Your doctor will advise you on the proper follow-up schedule after surgery. However, if you experience severe side effects, making more follow-up visits is advisable.

2. Guard Your Eyes

Your eyes may feel gritty or itchy after LASIK surgery. It’s important that you do not rub them. This can dislodge the healing corneal flap or introduce harmful bacteria.6

Doctors recommend using artificial tears and lubricating eye drops to ease discomfort. You can also wear eye shields when you sleep to prevent yourself from unconsciously rubbing them. 

Sunglasses protect your eyes from excess light, as well as dust and debris, which may introduce germs to the healing flap. Avoid using contact lenses, which do not shield your eyes like glasses do.

3. Avoid Intense Activity

Activities such as contact sports and heavy lifting can cause pressure in your eyes and affect the healing flap. Even if you can see clearly, don’t strain your eyes until your flap fully recovers.

Doctors recommend staying away from such activities for about a month as you heal. When you resume intense activities, continue to seek your doctor’s advice and protect your eyes to prevent accidental injuries. 

4. Avoid Getting Water in Your Eyes

Bacteria and other infectious germs may contaminate water.7 As your corneal flap heals, any contact with contaminated water will cause an infection.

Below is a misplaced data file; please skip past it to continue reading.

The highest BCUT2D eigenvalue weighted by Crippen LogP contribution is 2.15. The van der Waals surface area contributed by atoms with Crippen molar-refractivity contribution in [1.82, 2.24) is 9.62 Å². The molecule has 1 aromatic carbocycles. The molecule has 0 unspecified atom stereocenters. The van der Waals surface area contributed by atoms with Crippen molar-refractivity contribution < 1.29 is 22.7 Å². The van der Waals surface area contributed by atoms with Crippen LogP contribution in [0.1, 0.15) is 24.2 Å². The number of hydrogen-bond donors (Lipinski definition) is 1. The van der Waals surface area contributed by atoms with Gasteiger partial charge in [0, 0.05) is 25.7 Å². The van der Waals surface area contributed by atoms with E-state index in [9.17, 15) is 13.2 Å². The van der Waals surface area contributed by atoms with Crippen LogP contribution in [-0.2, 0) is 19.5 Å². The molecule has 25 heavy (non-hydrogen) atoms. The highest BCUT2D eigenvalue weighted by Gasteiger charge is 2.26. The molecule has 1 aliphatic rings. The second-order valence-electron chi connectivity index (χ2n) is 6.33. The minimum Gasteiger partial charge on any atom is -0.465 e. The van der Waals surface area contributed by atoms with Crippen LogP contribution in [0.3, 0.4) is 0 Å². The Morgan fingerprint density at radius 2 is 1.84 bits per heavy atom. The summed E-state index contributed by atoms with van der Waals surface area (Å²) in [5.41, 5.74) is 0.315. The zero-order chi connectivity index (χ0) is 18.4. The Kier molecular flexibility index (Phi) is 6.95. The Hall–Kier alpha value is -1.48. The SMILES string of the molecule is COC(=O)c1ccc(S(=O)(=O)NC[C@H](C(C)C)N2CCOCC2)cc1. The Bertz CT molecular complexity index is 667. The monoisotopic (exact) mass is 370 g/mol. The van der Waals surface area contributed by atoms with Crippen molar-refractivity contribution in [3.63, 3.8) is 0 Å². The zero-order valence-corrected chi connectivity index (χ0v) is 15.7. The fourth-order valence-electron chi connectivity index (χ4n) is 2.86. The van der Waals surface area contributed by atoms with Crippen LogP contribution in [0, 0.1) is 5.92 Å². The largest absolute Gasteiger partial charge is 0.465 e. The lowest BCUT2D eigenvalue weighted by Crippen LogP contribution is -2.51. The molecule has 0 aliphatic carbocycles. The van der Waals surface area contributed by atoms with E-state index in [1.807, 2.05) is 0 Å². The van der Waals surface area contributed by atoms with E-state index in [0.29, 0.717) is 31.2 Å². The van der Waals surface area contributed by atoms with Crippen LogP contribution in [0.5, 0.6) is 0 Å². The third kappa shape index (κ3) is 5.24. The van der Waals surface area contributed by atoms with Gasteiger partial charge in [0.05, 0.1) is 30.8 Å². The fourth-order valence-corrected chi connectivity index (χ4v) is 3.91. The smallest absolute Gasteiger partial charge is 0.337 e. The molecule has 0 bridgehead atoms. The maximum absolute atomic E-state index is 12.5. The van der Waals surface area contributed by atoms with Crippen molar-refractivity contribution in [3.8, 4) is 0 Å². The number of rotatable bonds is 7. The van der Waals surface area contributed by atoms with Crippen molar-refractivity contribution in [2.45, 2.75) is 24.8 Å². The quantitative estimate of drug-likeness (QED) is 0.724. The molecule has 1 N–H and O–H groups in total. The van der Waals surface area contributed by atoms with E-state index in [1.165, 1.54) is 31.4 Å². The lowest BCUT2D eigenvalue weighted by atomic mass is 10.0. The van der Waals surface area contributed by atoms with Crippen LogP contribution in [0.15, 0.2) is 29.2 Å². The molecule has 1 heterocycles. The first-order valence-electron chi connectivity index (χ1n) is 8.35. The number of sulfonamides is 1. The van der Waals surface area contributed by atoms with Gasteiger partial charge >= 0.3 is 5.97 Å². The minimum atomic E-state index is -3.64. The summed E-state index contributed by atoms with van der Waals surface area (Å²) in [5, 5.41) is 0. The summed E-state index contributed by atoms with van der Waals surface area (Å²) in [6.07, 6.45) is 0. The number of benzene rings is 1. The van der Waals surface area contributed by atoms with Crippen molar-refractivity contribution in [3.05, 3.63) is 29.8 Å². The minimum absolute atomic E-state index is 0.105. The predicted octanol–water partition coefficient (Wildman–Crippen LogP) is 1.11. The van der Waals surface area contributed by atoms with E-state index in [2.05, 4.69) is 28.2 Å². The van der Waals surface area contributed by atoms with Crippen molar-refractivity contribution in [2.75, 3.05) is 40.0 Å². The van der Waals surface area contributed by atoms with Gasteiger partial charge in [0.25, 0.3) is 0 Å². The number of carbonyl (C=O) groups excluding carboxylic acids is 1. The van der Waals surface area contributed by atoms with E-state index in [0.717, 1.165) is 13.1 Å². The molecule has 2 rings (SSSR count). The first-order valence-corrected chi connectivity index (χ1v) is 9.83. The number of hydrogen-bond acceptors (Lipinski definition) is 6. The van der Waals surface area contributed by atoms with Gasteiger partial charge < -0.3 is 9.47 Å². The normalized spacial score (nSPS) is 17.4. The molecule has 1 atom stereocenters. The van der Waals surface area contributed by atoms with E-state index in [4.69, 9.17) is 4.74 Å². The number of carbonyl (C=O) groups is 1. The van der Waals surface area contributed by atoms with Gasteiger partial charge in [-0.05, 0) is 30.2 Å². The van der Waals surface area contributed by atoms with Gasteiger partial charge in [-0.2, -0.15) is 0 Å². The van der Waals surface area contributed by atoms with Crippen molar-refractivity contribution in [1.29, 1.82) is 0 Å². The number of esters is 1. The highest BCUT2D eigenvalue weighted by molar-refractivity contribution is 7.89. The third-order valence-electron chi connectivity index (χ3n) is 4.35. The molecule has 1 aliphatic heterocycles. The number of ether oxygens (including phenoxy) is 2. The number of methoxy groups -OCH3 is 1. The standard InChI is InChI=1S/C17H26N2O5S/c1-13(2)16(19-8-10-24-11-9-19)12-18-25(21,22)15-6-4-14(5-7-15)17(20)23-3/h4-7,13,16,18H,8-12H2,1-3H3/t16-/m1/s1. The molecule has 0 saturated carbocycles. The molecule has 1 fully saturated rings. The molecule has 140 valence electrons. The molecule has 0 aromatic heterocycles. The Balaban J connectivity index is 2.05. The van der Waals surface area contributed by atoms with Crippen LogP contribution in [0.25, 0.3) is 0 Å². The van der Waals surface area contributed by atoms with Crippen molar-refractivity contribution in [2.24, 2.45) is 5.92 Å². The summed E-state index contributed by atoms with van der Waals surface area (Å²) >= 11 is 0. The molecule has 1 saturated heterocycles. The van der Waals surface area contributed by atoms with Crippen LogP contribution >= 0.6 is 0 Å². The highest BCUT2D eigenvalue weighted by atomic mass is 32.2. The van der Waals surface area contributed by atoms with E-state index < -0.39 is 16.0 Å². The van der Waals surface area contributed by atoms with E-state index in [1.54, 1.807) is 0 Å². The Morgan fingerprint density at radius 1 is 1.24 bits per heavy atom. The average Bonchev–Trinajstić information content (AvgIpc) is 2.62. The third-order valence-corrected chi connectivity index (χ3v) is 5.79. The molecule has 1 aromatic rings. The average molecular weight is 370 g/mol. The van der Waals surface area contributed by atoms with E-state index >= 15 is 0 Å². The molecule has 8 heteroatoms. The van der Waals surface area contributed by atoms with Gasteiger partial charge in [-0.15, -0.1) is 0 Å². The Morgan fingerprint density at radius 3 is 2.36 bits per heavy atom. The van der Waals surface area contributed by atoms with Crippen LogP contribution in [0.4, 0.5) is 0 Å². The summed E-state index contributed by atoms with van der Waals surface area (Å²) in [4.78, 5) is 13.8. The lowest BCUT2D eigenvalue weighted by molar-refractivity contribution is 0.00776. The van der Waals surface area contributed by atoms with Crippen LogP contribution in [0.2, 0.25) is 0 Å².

Try closing your eyes as you shower and avoid swimming in the river, lake, ocean, or pool until your corneal flap is fully healed.

5. Take Medications as Prescribed

After surgery, you’ll use eye medication to treat inflammation and prevent flap infections. 

To help with dryness, your doctor will prescribe painkillers, artificial tears, and other lubricating eye drops. You must use these medications as prescribed.

If you’re required to take the medication multiple times every day or every hour, do not skip a dose. Failure to administer them as indicated may result in significant harm or a prolonged recovery time.


  • Glares and halos are common symptoms after LASIK surgery.
  • Glares appear as rings around bright light and occur when bright light enters your eyes. This causes discomfort.
  • Halos appear as bright circles around light sources and are expected at night and in low light conditions.
  • Most people who have LASIK experience glares and halos immediately after surgery.
  • Depending on the person, these symptoms may persist for a few weeks, a month, or longer.
  • These symptoms are considered normal as long as they don’t significantly affect your vision.
  • Glares and halos go away with time.
  • To heal effectively after LASIK, follow all post-op care guidelines and take medication as prescribed.
Updated on  February 20, 2024
7 sources cited
Updated on  February 20, 2024
  1.  Lackner B. et al.,“Glare and halo phenomena after laser in situ keratomileusis,”National Center for Biotechnology Information (NCBI), Mar. 2003
  2. Petherbridge P. et al.,“Discomfort Glare and the Lighting of Buildings,”SAGE Journals, 01 Feb 1950
  3. Eunjung Cha “Many LASIK patients may wind up with glare, halos or other visual symptoms, study suggests,”The Washington Post, 23 Nov. 2016
  4.  Nataloni R. “LASIK enhancement success relies on timing,” 01 Feb. 2001
  5. What should I expect before, during, and after surgery?,” US Food & Drug Administration, 11 Jul. 2018
  6. Laser Vision Correction FAQs,” UCLA Health
  7. Cabral J.“Water Microbiology. Bacterial Pathogens and Water,” National Center for Biotechnology Information (NCBI), 15 Oct. 2010
The information provided on VisionCenter.org should not be used in place of actual information provided by a doctor or a specialist.